Session Report (* deadline 26 October) - click on the ? symbol for instructions

The session began by conducting 2 online polls via an online tool Mentimeter.  The moderator, Emilia Zalewska, asked  audience what their predictions are on following topics:  What are the top two skills that employers in the cybersecurity sector say they look for? Which types of cybersecurity jobs are most difficult to fill? In the first question, audience answered mostly correcly, that the top two skills are "Problem solving and teamwork". However, in the second question, most respondents chose that the job most difficult to fill is "Cloud backend engineer" while the correct anwser was "Cybersecurity manager"

After that part, the floor was taken by Teuntje Manders. She presented the audience with the ISC3 research project and its results on which the 2 questions in polls were based. The studyh involved surveying leaders in the cybersecurity industry to obtain data on what needs exist on the job market in this sector.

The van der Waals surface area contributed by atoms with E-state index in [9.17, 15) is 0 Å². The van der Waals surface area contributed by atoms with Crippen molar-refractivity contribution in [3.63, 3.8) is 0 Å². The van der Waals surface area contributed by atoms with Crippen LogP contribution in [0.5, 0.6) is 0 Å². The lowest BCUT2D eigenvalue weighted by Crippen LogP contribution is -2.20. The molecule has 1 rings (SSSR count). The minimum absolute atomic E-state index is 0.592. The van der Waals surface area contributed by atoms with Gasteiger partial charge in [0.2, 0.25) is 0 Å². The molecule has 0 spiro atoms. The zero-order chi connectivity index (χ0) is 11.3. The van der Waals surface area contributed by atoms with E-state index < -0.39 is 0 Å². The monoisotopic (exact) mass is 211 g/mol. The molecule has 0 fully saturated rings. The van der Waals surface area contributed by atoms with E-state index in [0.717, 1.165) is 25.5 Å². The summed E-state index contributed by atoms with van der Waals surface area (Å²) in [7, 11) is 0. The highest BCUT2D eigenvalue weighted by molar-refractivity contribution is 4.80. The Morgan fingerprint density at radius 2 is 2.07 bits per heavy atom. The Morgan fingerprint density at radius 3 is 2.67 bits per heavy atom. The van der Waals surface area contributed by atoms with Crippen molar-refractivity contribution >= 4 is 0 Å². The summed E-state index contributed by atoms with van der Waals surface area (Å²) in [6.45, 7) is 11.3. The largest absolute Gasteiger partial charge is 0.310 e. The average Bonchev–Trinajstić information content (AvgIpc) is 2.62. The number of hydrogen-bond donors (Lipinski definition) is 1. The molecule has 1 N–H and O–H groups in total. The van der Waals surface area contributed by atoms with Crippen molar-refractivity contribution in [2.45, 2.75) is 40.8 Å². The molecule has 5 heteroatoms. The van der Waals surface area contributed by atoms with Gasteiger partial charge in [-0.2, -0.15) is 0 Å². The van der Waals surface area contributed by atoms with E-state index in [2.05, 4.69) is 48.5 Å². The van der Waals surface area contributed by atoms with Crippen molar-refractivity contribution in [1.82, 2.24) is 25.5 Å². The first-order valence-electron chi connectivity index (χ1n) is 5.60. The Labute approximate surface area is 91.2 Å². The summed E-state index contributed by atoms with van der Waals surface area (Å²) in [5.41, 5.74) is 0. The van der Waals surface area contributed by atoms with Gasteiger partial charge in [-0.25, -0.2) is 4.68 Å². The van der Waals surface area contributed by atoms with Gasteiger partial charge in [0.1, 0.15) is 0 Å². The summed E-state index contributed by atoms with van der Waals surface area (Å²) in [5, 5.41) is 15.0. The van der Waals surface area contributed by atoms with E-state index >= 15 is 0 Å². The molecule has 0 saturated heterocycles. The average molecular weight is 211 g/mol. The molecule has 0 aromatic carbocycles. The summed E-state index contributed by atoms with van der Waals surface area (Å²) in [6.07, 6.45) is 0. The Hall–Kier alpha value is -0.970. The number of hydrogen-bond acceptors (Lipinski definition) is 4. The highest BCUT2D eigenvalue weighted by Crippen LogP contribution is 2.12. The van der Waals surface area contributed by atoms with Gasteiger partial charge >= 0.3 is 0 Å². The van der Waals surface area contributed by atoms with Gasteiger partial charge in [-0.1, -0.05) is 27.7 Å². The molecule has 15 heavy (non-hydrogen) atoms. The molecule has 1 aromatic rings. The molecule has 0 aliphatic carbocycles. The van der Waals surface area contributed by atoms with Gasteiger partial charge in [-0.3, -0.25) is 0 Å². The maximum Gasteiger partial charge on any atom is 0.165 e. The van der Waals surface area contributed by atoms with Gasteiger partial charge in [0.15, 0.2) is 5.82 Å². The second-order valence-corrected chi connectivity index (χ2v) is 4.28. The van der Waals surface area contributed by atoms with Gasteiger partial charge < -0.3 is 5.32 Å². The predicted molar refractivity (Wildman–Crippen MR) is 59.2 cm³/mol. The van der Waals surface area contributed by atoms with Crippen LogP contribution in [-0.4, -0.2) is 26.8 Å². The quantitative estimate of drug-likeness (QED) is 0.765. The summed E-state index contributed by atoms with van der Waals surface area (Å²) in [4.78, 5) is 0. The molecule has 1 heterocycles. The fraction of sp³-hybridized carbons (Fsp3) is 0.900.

This was followed by the next part of the session, in which there was a discussion among speakers, Firstly, Nancy Njoki Wachira conveyed to the international community that she is very happy that these types of projects take place, and that they will help young people with a career in cybersecurity.

Mohammad Ali Januhar commented in turn on the technical layer, related to how the industry works. He then reflected this on the market and its needs, in terms of employing young people.

Samaila Atsen Bako drew attention to universities and schools and whether they adequately prepare people to enter the cyber security profession.

Anna Rywczyńska spoke about the issue of access to development opportunities in this matter and the ease of access to information and training opportunities.

Samaila Atsen Bako also commented on the problem of the experience that business requires from candidates for cyber security positions.